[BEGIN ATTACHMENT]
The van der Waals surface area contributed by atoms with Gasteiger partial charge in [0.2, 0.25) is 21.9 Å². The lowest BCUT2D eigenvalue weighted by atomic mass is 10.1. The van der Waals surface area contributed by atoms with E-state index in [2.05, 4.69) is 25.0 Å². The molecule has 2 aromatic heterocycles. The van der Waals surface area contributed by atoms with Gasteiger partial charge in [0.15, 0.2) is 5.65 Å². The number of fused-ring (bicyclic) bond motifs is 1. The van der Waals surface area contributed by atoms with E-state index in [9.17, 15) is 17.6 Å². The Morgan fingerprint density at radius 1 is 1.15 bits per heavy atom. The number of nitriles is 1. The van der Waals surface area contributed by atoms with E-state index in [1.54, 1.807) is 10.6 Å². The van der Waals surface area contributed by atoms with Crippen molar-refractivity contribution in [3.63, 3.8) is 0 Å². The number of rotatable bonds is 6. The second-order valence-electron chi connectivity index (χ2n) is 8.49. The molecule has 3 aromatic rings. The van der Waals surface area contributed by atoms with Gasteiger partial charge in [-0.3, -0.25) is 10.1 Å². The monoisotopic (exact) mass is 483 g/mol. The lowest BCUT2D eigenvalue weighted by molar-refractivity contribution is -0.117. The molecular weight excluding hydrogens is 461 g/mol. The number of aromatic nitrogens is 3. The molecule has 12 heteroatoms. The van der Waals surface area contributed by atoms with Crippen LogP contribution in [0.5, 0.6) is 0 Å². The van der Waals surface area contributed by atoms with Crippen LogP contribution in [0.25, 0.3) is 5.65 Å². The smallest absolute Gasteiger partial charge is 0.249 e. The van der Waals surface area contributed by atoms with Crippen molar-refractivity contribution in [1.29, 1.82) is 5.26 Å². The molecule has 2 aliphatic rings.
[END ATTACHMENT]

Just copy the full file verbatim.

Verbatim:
The van der Waals surface area contributed by atoms with Gasteiger partial charge in [0.2, 0.25) is 21.9 Å². The lowest BCUT2D eigenvalue weighted by atomic mass is 10.1. The van der Waals surface area contributed by atoms with E-state index in [2.05, 4.69) is 25.0 Å². The molecule has 2 aromatic heterocycles. The van der Waals surface area contributed by atoms with Gasteiger partial charge in [0.15, 0.2) is 5.65 Å². The number of fused-ring (bicyclic) bond motifs is 1. The van der Waals surface area contributed by atoms with E-state index in [9.17, 15) is 17.6 Å². The Morgan fingerprint density at radius 1 is 1.15 bits per heavy atom. The number of nitriles is 1. The van der Waals surface area contributed by atoms with E-state index in [1.54, 1.807) is 10.6 Å². The van der Waals surface area contributed by atoms with Crippen molar-refractivity contribution in [3.63, 3.8) is 0 Å². The number of rotatable bonds is 6. The second-order valence-electron chi connectivity index (χ2n) is 8.49. The molecule has 3 aromatic rings. The van der Waals surface area contributed by atoms with Gasteiger partial charge in [-0.3, -0.25) is 10.1 Å². The monoisotopic (exact) mass is 483 g/mol. The lowest BCUT2D eigenvalue weighted by molar-refractivity contribution is -0.117. The molecular weight excluding hydrogens is 461 g/mol. The number of aromatic nitrogens is 3. The molecule has 12 heteroatoms. The van der Waals surface area contributed by atoms with Crippen LogP contribution in [0.5, 0.6) is 0 Å². The van der Waals surface area contributed by atoms with Crippen LogP contribution in [0.25, 0.3) is 5.65 Å². The smallest absolute Gasteiger partial charge is 0.249 e. The van der Waals surface area contributed by atoms with Crippen molar-refractivity contribution in [1.29, 1.82) is 5.26 Å². The molecule has 2 aliphatic rings.